Poor Kenyan women robbed of choice to give birth

September 14, 2012

The saddest part of the stories told by 40 HIV-positive Kenyan women who are suing the government for forced or coercive sterilisation is not that they can no longer give birth.

Most already have children, often more than they can comfortably provide for.

“Getting food is a problem,” said Pamela Adeka, who was sterilised after giving birth to twins in 2004.

She later gave them up for adoption as she could not afford to raise them and now lives with her HIV-positive, 14-year-old son.

What struck me was their poverty, joblessness and desperate wish to have more children just to secure a roof over their heads.

“I can miss a place to stay because I can’t give birth,” said Sem, a widow living in Nairobi’s Kibera slum who has given birth 10 times, quoted in Robbed of Choice, a recent study by the African Gender and Media Initiative.

“I have now met a man and he says he wants to live with me… how will I live with him when I cannot give him children?”

For these women, mostly poor and uneducated, marriage is the key to financial security.

And if you are to hold on to a man, you have to give him children.

“In Africa, you have to be called someone’s wife,” Ruth Achieng, another sterilised widow told me, sitting in the rented room which she shares with her two daughters in Kibera.

Achieng’s neat room has a television and electricity, unlike many of their neighbours in the stinking, overcrowded slum.

Yet the 30-year-old mother struggles to provide for her two girls, aged nine and 12.

“I’m jobless. If someone calls me, I go and wash clothes. I get something for my family to eat and we survive,” she said.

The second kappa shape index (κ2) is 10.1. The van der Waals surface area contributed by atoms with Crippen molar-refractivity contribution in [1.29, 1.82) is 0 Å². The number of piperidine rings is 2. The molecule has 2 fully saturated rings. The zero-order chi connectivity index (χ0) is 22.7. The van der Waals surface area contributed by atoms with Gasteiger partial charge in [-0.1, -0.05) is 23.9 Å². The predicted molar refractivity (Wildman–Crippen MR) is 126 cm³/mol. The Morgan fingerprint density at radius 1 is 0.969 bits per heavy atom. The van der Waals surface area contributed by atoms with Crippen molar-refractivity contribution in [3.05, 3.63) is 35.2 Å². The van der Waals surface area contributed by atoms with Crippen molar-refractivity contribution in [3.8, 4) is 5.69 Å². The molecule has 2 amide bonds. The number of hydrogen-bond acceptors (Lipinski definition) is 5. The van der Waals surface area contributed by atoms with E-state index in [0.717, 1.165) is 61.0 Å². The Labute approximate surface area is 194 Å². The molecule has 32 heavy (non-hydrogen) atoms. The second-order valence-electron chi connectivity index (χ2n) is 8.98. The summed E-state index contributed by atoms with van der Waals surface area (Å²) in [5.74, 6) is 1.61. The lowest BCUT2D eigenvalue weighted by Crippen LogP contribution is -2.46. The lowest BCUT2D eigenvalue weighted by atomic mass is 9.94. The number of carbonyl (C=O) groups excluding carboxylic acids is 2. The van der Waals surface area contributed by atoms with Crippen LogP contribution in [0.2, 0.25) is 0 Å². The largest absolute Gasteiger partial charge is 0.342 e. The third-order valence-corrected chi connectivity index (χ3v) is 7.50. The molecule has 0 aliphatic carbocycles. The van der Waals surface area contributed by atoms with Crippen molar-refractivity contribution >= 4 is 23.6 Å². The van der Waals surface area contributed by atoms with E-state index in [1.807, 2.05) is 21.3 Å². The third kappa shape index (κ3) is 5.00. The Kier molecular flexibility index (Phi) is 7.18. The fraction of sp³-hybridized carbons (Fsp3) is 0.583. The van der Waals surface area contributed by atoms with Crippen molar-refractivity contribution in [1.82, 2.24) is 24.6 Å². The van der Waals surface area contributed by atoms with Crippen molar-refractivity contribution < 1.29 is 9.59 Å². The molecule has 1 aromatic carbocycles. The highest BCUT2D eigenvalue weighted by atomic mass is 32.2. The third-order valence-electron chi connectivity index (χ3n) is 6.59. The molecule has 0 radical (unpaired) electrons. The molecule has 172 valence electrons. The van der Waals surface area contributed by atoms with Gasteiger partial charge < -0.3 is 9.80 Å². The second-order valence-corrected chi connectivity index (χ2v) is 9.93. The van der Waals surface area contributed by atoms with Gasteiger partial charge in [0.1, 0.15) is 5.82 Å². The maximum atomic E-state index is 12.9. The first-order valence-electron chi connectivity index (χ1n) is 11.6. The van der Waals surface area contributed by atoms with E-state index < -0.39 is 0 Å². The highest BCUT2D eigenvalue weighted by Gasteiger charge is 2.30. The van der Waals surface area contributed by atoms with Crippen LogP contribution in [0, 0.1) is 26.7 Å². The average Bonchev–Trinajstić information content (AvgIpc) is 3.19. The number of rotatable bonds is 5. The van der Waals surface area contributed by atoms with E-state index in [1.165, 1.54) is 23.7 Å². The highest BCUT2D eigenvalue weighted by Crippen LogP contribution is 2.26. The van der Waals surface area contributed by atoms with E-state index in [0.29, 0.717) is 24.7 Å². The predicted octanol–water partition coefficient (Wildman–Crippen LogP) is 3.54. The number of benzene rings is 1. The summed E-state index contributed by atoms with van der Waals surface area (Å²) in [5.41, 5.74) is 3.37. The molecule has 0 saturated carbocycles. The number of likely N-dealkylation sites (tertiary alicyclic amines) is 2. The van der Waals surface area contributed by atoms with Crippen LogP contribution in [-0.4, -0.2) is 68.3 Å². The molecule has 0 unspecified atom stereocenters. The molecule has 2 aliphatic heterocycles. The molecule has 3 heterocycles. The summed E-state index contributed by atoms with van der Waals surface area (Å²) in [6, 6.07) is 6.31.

Such casual jobs for other slum residents rarely pay more than a couple of dollars a day.

“If they hadn’t done the operation, life would be different,” she said, suddenly sounding like a naïve Cinderella.

“Even if I didn’t have means to make a living, I would have hope that I could get a man and that he would marry me.”

The pressure to have more children, when you are already struggling to feed your existing ones, seems perverse.

Yet interviewee after interviewee pointed out the importance of motherhood in “African culture”.

Yes, these women’s reproductive rights had been violated when they were sterilised. But it was their everyday powerlessness compared with the men in their lives that hit me hardest.

ECONOMICALLY DEPENDENT ON MEN

Several husbands cynically plotted with medical workers to sterilise their wives without their knowledge. Many then abandoned them for other women with whom they had more children.

Selina’s husband signed sterilisation forms without her knowledge. He then sent her away from their home because he “could not live with a woman who cannot give birth” and took away their children.

Jane’s husband was unhappy that she had given birth to four girls. He wanted a son.

When Jane was admitted to hospital with malaria, her husband and the doctor decided to sterilise her. He then married a second wife, leaving her to raise their four daughters alone.

Reading these testimonies and speaking to these women, I felt suffocated by their limited horizons and life choices.

Men had mistreated them. But they still felt they needed another man to survive.

When women are so economically dependent upon men, how much control do they really have over whether and when to give birth?

While the doctors who illegally sterilised them denied them the chance to have more children, poverty and culture have made it hard for them to stop giving birth.

Either way, they have been robbed of a genuine choice.

 

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